Last week, NASA’s New Horizons spacecraft began sending stunning shots of Pluto on its flyover back to the Earth. Here is a beautiful video created from the images from New Horizons’ closest-approach to Pluto on July 14.
The animated video above shows Pluto’s Norgay Montes (Norgay Mountains) and Sputnik Planum (Sputnik Plain) on its surface. Norgay Montes have been informally named for Tenzing Norgay (29 May 1914 – 9 May 1986), commonly known as Sherpa Tenzing, a Nepalese Sherpa mountaineer, one of the first two humans to reach the summit of Mount Everest. Sputnik Planum is informally named for Earth’s first artificial satellite, Sputnik 1, the Soviet Union launched it into an elliptical low Earth orbit on 4 October 1957. The images were acquired by the Long Range Reconnaissance Imager (LORRI) on July 14 from a distance of 48,000 miles (77,000 kilometers). Features as small as a half-mile (1 kilometer) across are visible.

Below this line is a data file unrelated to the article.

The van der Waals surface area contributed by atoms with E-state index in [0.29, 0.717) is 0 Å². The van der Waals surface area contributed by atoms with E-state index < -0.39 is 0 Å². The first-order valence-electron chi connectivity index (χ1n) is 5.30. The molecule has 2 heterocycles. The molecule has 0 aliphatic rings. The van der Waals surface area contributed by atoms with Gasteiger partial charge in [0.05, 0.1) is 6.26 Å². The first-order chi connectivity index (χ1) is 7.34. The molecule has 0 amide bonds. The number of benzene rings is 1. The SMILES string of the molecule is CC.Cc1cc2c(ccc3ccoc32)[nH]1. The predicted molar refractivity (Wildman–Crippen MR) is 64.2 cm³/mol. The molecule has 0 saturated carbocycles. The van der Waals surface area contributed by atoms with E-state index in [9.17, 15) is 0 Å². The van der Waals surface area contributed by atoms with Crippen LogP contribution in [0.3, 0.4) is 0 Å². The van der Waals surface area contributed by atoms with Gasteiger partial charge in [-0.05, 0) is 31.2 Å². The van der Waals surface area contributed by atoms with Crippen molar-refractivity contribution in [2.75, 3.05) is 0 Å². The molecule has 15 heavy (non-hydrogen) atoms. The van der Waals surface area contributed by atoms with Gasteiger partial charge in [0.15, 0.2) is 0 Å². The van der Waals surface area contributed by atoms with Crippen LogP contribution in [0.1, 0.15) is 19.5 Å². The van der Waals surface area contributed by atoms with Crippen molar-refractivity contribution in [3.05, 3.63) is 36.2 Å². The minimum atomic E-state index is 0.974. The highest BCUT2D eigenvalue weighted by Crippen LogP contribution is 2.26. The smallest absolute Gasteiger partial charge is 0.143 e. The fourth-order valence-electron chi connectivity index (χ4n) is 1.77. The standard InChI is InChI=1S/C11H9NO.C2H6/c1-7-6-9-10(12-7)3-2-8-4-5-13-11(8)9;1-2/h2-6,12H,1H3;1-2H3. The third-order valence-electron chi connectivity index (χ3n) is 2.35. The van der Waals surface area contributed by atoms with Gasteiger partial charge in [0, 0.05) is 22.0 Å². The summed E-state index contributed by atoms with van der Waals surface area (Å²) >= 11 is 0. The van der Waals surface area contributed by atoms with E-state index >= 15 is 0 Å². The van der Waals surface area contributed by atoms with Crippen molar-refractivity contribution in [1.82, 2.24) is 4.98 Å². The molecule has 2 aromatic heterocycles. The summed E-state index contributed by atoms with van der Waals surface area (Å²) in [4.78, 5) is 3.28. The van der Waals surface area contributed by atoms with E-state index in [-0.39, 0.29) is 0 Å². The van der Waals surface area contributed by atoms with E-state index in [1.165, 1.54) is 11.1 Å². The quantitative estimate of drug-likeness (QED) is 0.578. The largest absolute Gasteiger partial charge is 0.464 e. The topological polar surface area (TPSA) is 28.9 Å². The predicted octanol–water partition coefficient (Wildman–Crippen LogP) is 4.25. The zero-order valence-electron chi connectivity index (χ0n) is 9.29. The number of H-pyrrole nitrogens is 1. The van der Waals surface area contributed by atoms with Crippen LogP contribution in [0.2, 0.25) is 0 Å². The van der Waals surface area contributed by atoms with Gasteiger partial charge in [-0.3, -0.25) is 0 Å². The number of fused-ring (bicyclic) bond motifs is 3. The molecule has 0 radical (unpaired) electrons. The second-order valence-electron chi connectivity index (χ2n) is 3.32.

The mountains crest 3.5 kilometers (2.2 miles) above Pluto’s surface. NASA estimates they were formed only 100 million years ago, quite young for the planetary time scale.
Our own Himalaya’s, for example, generally thought to have arisen from the collision of India and Asia 55 million years ago. But according to a controversial new dating study, they may be more than 450 million years old – nine times older than previously estimated.